As if one area to watch wasn’t enough, the National Hurricane Center is now monitoring a second region in the Atlantic Ocean basin for the potential formation of a tropical storm system.

The center has already been watching an area over the North Atlantic, east of Bermuda. Meteorologists have designated this area with the name Invest 90L, which indicates a particular area of disturbed weather that is being monitored by the NHC. This storm system has a high chance of developing on Friday or Saturday.

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On Thursday evening, the NHC added a different area in the Gulf of Mexico. This area of stormy weather currently has a medium chance at becoming a tropical depression or a named, tropical storm before tracking into the Deep South on Saturday.

Ana could form Friday

The first named storm of the 2021 Atlantic hurricane season could form during the day on Friday.

As of Friday morning, the NHC gives the Invest 90L a 90% chance of forming within the next 48 hours. The center says the storm could be named later on Friday. Invest is short for investigation.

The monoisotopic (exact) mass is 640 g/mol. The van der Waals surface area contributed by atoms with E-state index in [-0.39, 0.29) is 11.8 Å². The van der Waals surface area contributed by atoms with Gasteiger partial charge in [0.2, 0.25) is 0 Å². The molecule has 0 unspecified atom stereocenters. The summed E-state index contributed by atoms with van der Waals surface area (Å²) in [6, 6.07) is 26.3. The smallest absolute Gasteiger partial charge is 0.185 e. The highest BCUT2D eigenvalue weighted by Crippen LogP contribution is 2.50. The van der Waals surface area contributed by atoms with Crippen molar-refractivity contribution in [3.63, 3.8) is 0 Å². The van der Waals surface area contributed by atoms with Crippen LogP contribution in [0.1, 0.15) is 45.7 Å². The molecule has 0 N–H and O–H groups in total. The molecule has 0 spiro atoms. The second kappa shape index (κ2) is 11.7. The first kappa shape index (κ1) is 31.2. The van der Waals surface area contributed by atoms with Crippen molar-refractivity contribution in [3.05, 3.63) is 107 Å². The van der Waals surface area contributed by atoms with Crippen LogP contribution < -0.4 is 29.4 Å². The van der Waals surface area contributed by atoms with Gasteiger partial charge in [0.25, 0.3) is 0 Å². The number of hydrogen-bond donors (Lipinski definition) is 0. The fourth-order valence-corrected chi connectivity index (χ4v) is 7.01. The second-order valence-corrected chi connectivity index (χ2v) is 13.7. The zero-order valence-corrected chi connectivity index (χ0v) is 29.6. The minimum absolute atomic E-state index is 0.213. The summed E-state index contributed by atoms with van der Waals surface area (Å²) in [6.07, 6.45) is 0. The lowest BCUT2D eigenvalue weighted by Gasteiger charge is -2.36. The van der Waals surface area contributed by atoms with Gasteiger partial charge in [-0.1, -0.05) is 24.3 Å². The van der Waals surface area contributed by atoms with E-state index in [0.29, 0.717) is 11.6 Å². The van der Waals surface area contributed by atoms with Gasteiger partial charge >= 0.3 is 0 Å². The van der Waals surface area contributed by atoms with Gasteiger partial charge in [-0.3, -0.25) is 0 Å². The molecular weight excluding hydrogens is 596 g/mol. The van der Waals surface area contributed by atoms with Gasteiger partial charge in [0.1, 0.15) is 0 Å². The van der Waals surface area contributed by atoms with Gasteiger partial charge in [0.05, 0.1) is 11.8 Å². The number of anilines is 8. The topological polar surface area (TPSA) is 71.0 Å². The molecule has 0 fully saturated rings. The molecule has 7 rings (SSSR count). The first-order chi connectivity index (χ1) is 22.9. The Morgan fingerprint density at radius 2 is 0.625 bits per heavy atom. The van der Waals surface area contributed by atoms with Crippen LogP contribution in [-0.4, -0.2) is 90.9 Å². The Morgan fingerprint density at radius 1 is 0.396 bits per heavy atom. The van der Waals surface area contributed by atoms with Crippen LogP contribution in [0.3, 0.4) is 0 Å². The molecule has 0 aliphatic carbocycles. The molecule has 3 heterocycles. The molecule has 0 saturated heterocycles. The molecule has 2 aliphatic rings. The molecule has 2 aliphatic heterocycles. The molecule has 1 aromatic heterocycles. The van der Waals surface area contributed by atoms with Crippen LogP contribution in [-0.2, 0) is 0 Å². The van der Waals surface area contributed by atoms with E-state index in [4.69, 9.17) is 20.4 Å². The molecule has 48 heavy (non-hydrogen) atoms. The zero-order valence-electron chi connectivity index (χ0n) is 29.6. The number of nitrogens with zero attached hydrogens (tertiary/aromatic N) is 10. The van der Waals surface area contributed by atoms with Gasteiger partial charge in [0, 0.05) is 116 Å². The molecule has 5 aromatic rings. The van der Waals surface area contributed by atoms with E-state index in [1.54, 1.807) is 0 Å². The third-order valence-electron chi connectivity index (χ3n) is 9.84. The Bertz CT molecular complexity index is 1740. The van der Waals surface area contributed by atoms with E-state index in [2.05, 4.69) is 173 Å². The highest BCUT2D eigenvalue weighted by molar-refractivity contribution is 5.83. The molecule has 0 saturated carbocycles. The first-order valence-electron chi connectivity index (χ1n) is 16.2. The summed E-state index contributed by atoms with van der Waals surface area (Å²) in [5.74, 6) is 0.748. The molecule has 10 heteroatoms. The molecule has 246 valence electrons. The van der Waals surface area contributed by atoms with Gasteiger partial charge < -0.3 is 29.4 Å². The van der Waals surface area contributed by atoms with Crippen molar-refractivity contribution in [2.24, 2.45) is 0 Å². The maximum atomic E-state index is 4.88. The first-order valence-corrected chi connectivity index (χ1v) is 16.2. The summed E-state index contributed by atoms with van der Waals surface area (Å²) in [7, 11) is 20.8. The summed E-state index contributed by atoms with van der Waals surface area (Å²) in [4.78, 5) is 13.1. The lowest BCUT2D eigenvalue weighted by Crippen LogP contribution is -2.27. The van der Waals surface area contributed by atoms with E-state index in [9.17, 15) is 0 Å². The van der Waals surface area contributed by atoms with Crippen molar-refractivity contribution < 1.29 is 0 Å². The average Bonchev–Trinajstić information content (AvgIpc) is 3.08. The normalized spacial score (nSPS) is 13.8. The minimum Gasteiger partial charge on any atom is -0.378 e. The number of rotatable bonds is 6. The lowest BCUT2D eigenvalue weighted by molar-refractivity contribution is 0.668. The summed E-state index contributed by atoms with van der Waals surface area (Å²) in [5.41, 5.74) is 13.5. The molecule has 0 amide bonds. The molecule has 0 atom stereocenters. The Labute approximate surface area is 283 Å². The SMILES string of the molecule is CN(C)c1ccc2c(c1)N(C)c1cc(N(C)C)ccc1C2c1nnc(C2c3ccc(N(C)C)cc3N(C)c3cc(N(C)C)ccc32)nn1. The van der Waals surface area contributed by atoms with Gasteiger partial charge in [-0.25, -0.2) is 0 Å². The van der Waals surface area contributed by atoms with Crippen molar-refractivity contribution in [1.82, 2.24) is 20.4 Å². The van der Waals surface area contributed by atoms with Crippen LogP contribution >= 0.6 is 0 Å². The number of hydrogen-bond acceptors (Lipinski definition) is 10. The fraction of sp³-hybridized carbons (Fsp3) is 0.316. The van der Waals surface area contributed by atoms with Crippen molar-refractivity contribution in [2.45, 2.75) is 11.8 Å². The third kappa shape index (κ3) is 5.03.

This activity near Bermuda is increasingly developing into what could become a subtropical storm. A subtropical storm has similar characteristics of a tropical storm but is not considered fully tropical because it doesn’t depend on warm water temperatures to fuel its development.

If winds reach at least 39 mph, then the storm will be named “Ana.”

This would make it the seventh season in a row with a named storm forming before the official June 1 start date of hurricane season in the Atlantic basin.

Even if this storm doesn’t get named, gusty rain showers are expected in Bermuda from Friday to Sunday before the storm races east and away from any land by early next week.

Monitoring the Gulf of Mexico for development, too

There is an area of thunderstorms located over the western Gulf of Mexico that the NHC is also monitoring for tropical cyclone development.